Walking out to the mound for the bottom of the eighth inning on Sept. 26, Royals right-handed reliever Luke Hochevar had a clear task: take on the top of the White Sox lineup, hold a one-run lead and give bullpen mate Greg Holland a chance to close out the win in the ninth. As it happened so many times during this past season, the plan was followed precisely -- Hochevar worked around a leadoff single and managed one strikeout in a scoreless inning, and then Holland appeared on the scene to demonstrably thwart Chicago's last chance, striking out two before inducing a harmless popup in foul territory with the tying run on first. With the 27th out, the Royals had their 84th win of the season, Holland had his franchise-record 46th save of the year and the Royals' bullpen inched closer toward finishing an historically stingy season.
After three more contests concluded, the 2013 Royals pitching staff could proudly gaze at its final numbers; to be sure, they were worth an extra glance or two. With a league-leading ERA of 3.45, Kansas City had turned in its lowest team ERA since 1978, while also managing its lowest batting average against since '76, its lowest OPS against since 1992 and both its highest K/9 and best K/BB ratios in team history.
Although much of the credit for this sixth-month run of excellence should be ascribed to an innings-eating starting staff (second-most innings thrown in the AL) and an exceptionally proficient defense, the eye-catching and jaw-dropping stats were plentiful in the 'pen. In setting team bullpen marks (the good kind) for ERA, WHIP, K/9, K/BB, batting average against and on-base percentage against (and posting the second-lowest OPS against), the Royals' bullpen did more than just carve out a wide and deep swath in the franchise's narrative; the relief corps also contested some of the more exceptional marks authored by any AL bullpen since the advent of the designated hitter. A survey of a few more celebrated accomplishments (all ranks are among AL clubs since 1973, with a minimum of 400 innings):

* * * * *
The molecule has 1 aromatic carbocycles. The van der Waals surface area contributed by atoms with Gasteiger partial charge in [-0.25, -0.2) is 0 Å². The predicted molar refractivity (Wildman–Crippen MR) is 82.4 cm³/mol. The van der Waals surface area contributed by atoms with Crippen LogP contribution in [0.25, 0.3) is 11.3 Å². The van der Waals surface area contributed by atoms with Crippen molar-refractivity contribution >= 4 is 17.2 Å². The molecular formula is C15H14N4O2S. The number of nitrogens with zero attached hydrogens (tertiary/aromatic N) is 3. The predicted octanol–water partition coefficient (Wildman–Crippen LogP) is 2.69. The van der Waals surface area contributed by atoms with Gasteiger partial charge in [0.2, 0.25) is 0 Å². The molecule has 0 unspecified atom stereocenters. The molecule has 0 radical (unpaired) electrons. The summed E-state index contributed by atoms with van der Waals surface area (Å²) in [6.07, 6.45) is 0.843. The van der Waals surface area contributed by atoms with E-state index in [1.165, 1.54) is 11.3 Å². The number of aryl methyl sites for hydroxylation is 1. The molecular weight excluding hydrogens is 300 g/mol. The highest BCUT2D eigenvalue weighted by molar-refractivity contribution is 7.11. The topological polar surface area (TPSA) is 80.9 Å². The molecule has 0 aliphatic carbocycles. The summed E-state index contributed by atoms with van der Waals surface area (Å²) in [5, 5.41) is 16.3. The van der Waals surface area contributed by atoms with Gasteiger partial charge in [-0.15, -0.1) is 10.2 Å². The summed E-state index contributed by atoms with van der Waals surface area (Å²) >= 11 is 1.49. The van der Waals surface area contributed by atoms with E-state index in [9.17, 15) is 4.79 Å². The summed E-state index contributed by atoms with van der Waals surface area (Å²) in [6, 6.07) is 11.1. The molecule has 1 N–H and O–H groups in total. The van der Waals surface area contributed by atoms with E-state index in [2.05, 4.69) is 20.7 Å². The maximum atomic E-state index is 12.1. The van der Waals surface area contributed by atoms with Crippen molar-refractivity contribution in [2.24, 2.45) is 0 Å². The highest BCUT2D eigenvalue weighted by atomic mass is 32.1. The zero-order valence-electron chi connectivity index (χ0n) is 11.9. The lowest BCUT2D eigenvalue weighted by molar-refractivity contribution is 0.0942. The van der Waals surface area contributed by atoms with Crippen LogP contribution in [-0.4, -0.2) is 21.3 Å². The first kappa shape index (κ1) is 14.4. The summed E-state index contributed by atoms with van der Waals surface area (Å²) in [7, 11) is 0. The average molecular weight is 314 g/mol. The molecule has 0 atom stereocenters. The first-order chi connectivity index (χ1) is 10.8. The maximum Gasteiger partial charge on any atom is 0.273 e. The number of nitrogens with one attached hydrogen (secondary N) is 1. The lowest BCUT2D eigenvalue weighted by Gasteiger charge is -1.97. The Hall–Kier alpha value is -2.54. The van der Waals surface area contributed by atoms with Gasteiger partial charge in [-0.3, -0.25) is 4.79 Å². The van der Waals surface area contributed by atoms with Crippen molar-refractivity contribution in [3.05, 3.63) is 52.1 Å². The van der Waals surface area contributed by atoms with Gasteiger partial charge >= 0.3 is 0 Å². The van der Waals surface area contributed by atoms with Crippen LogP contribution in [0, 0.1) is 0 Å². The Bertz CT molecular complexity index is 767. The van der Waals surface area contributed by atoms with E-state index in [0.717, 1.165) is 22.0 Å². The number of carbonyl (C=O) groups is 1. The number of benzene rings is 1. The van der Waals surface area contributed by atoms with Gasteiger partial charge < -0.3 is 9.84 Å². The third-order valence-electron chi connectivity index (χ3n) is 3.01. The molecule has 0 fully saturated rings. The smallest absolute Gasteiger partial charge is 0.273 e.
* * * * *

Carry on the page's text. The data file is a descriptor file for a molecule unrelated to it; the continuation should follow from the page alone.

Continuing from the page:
• 2.55 ERA, second lowest
• 1.133 WHIP, sixth lowest
• 9.57 K/9, second highest
• 3.07 K/BB, fourth highest
• .217 batting average against, sixth lowest
Significant contributions came from a number of arms (Kelvin Herrera fanned 11.42 batters per nine innings; Will Smith and Louis Coleman combined for a 1.53 ERA and a 0.814 WHIP, with 70 K's in 59 relief innings), but the two most eye-catching lines were turned in by the men who made the 2013 Royals the first team to have two pitchers with at least 60 innings, a strikeout rate at 10 or above and a WHIP below 0.90: Hochevar and Holland.
In Hochevar, Kansas City turned a right-hander with a career 5.39 ERA (in 132 games with 128 starts) into one who produced a 1.92 ERA, an 0.825 WHIP and 10.49 K's per nine innings. Those were numbers that, prior to 2013, had been attained by three other relief pitchers with at least 70 innings (Billy Wagner in 1999, Eric Gagne in 2003 and Aroldis Chapman in '12. On another note, one that still defies belief: Pedro Martinez did this in 29 starts in 2000). And in Holland, the Royals had the absolute pleasure of turning late-inning leads over to a man who ended up producing one of the truly elite closing seasons in the modern-day usage of the role.